Now as the method go(int... x) can receive 'n' number of int values and go(int x, int y) can receive only two int values, so go(int x, int y) will become the method with the smallest argument that is wider than the parameter and hence is called by JVM.

Please feel free if you have any doubts.

Thanks.


By your logic here, what if you call just go(b) ? It's going to pick the varargs version for reasons that should be pretty obvious. But not for the same reason you specified. Varargs methods are only used when no better match is found by rules that existed pre-varargs in order to maintain backward compatibility with Java 1.4 and backward code. When the book talks about 'width' of parameters it is talking about 8bit vs 16bit vs 32bit etc...
 
Steven Kissh
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It seems to me the OA is right to be confused. The quoted statement is wrong and should say, "In every case, when an exact match isn't found, the JVM uses the method with the smallest PARAMETER that is wider than the ARGUMENT. " Parameters are found in the method signature and define the method. Arguments are found in the method call. The argument is what Java is trying to accommodate by matching it with a method that can handle it. It just makes sense that Java would match the argument with the method that has a parameter that is just large enough(smallest) and no larger.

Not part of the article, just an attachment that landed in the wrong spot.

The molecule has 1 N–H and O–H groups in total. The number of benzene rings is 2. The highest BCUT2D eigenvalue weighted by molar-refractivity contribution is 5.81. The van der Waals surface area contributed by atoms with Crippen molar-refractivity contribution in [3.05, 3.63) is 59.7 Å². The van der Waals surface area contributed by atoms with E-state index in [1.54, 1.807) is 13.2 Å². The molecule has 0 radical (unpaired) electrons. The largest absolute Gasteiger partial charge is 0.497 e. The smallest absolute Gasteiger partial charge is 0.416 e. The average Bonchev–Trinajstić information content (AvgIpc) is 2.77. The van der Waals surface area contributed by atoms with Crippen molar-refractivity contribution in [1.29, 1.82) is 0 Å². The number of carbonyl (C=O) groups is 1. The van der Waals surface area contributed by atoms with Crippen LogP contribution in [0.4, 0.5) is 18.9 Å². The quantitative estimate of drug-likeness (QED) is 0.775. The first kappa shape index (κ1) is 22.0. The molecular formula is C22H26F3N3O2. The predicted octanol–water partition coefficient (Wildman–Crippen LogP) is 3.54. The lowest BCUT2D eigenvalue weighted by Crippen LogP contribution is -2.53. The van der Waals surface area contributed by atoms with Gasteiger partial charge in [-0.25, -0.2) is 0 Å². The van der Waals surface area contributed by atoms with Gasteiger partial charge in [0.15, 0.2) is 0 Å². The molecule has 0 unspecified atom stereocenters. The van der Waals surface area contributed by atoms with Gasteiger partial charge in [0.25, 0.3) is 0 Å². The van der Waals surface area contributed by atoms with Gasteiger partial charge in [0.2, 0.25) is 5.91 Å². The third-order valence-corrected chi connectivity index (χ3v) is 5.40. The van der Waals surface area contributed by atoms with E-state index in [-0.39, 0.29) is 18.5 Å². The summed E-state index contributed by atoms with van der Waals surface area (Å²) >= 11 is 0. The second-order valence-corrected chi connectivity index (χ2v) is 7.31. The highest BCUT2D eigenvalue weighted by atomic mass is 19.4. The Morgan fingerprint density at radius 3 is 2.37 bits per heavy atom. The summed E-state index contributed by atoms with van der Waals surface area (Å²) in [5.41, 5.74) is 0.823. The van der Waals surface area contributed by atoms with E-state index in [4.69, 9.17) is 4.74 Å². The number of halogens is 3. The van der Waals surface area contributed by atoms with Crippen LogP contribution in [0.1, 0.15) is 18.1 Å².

Liutauras Vilda
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Welcome to the Ranch, Steven.

User might cleared his doubts already as this thread is 6 years old. But if you think you can add some extra to it - feel free.

Steven Kissh wrote:It seems to me the OA is right to be confused.

Anyway, what is the OA?
 
Steven Kissh
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Sorry, I meant OP (Original Poster). I realize this is an old thread but I found it when looking for info on the same topic. I thought I could shed some light for others who might also be led here by a their search.